6. Devillers 2016a.

7. Molin 2016c.
5 A detailed analysis of compositional and methodological particularities of different parts of Dio’s work has been carried out by Kemezis who undertook a rare attempt to comprehend Dio’s extensive work as a literary whole8. Based on narratology approaches applied primarily to modern fiction9, he employs “narrative world” concept in order to reveal and explore the intrinsic conceptual integrity of Dio’s narrative, though admitting that different parts of it might have their independent functions. According to Kemezis, Dio re-imagined the history of Rome and created his own version of the Roman Empire as a stage for the historical process10. Methodologically, the study of Dio’s “narrative world” implies that the text should not always be taken at face value, sometimes subtexts and hints should be identified, while the main aim is to define the general principles of the construction and functioning of the narrative. Therefore, Kemezis advocates for making assumptions, formulating generalized explanatory models, and providing general assessments without delving into rhetorical analysis in each particular case11. The basic premise for such an approach is that the ancient texts were designed for readers capable of understanding “narrative worlds”, because neither in the time of the Severans, nor in our days, people perceive the world of the text and reality as identical12. Unfortunately, Kemezis does not refer to concrete examples of such reflection in ancient times. Therefore, it’s tempting to inquire about the correlation between ostensibly conscious and purposeful construction of the “narrative world” and the genre specifics. In fact, many Greek and Roman historians expressed their commitment to aleteia13 and believed that accurate and trustworthy account of the past events distinguished history from poetry which was based on fiction (e.g., Polyb. 1.14.5–6, 2. 56.12; Arist. Poet. 9.1451b.1; Luc. Hist. conscr. 8–9). Another issue closely linked to the previous one is the relationship between the individual author’s creativity and the literary trends of his times. In this regard Burden-Strevens rightly points to Kemezis’s selectiveness in dealing with the massive modern scholarship on the Second Sophistic14. 8. Kemezis 2014, 10.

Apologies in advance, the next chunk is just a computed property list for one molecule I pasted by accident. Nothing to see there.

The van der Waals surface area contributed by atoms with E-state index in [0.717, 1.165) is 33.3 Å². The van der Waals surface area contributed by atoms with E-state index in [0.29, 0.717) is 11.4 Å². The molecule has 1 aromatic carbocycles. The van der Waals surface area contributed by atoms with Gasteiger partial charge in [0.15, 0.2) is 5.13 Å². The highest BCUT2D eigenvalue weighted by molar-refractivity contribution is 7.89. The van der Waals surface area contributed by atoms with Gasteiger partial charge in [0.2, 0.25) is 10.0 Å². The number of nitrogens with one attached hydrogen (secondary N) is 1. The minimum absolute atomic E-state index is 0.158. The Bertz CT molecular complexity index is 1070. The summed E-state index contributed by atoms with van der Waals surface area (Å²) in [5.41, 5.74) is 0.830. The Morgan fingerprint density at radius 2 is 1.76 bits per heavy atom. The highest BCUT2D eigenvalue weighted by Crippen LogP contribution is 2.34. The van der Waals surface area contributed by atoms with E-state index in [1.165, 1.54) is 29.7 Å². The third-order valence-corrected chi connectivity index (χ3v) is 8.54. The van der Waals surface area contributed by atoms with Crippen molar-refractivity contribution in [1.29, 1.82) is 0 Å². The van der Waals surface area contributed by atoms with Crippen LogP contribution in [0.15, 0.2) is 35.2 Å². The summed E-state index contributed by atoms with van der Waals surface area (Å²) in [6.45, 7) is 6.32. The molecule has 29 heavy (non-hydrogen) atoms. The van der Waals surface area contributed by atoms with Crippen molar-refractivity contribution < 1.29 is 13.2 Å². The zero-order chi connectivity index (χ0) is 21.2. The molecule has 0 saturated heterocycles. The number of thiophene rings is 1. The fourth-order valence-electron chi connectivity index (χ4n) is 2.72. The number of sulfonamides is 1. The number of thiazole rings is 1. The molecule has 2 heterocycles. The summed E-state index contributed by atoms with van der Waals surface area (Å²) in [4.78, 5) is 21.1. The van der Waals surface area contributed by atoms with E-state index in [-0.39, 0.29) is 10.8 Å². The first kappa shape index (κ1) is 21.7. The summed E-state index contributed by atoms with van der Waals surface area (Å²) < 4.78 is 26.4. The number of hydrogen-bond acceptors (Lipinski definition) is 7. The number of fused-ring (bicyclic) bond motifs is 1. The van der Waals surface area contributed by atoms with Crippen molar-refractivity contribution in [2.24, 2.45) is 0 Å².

9. A concise introduction to Dio in narratological perspective see Hidber 2004.

10. Kemizis 2014, 11.

11. Kemezis 2014, 11, 14.

12. Kemezis 2014, 14.

13. Dio is not an exception in this respect: 1.1.2.

14. Burden-Strevens 2016a, xi.
6 In comparison with the previous historiography, the novelty of Dio’s work, according to Kemezis, is the creation of an original compositional structure of the narrative, covering several historical epochs. Dio’s “narrative world” is not static. It changes at different historical stages defined by Dio in his comments on the periodization of the history of Rome (52.1.1; 72[71].36.4): early and middle Republic, Late Republic, Principate, contemporary period. These periods are associated by Kemezis with different types of narrative, i.e. “narrative modes”, such as republic, dynasteia, principate and the “eyewitness” mode15. The first two modes are distinguished in accordance with the periodization of the history of Rome in the opening chapter to Book 52. The identification of two other modes within the imperial period is based on Dio’s famous reference to the “realm of iron and rust” which replaced the kingdom of gold after the death of Marcus Aurelius (72[71].36.4); and his pledge to describe the contemporary events in more detail and more carefully, since he was a witness to them (72.18.4). Importantly, such a narrative structuring is never mentioned by Dio. It has been reconstructed by Kemezis, albeit tentatively, as the author himself acknowledges16. He concludes: “Each of the four discernible modes – Republic, dynasteiai, Principate and contemporary – functions as its own domain within the overall story world. Each has its own modalities or rules for what sorts of events are knowable and worth telling, for what sorts of motivations and possibilities for action characters have and for what is the nature of the Roman commonwealth and its relationship to individuals. Literary techniques also differ greatly; each mode has its own way of deploying speeches, digressions, narrative asides, vivid or emotive descriptive passages and so forth”17. Consequently, different elements of Dio’s narrative – for example the speeches – might have a different meaning and function in each mode. 15. Kemezis 2014, 98.

16. Kemezis 2014, 109.

17. Kemezis 2014, 98.